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Dr Mike J Smith
Kingston University

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July
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Problems of bias in mapping linear landforms from satellite imagery.

Mon, 10 Jul 2006

M.J. Smith and S.M. Wise
International Journal of Applied Earth Observation and Geoinformation, 9, 65-78.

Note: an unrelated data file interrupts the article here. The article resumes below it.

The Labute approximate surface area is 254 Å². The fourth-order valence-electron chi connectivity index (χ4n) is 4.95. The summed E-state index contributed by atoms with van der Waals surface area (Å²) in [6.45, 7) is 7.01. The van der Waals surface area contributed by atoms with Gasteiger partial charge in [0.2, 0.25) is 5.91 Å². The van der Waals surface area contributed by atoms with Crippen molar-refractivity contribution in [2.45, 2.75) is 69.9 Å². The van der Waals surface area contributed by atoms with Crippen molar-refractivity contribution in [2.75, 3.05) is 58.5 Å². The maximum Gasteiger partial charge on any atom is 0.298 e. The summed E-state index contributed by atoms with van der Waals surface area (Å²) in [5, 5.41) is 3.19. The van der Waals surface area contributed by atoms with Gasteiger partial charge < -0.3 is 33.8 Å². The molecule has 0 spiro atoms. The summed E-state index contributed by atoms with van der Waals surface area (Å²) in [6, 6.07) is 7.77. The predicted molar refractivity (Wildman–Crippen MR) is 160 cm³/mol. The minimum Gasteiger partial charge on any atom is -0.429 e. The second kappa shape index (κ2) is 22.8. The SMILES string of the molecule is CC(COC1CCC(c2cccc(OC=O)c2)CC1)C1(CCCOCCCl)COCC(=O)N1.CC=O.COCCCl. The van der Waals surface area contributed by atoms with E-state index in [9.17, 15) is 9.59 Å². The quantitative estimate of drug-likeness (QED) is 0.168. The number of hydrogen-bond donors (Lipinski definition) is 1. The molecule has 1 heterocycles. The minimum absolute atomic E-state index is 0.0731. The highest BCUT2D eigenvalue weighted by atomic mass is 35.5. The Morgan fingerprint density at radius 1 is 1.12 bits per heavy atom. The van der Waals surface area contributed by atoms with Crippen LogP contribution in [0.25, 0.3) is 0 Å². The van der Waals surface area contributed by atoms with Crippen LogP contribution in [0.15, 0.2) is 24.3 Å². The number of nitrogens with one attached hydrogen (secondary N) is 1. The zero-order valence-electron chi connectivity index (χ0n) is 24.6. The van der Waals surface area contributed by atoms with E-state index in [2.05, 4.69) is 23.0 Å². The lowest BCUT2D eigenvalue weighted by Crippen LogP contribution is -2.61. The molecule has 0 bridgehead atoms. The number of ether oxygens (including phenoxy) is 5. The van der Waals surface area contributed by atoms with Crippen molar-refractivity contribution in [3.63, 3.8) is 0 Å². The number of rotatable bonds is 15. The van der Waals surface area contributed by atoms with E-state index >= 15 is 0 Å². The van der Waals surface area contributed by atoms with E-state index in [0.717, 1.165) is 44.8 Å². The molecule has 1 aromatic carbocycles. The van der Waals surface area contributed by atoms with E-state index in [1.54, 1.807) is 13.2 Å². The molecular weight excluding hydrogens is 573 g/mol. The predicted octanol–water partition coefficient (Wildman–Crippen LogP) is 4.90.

Remotely sensed images are an important data source for the mapping of glacial landforms and the reconstruction of past glacial environments. However the results produced can differ depending on a wide range of factors related to the type of sensors used and the characteristics of the landforms being mapped. This paper uses a range of satellite imagery to explore the three main sources of variation in the mapped results: relative size, azimuth biasing and landform signal strength. Recommendations include the use of imagery illuminated with low solar elevation, although an awareness of the selective bias introduced by solar azimuth is necessary. Landsat ETM+ imagery meets the requirements for glacial landform mapping and is the recommended data source. However users may well have to consider alternative data in the form of SPOT, Landsat TM or Landsat MSS images. Digital elevation models should also be considered a valuable data source.

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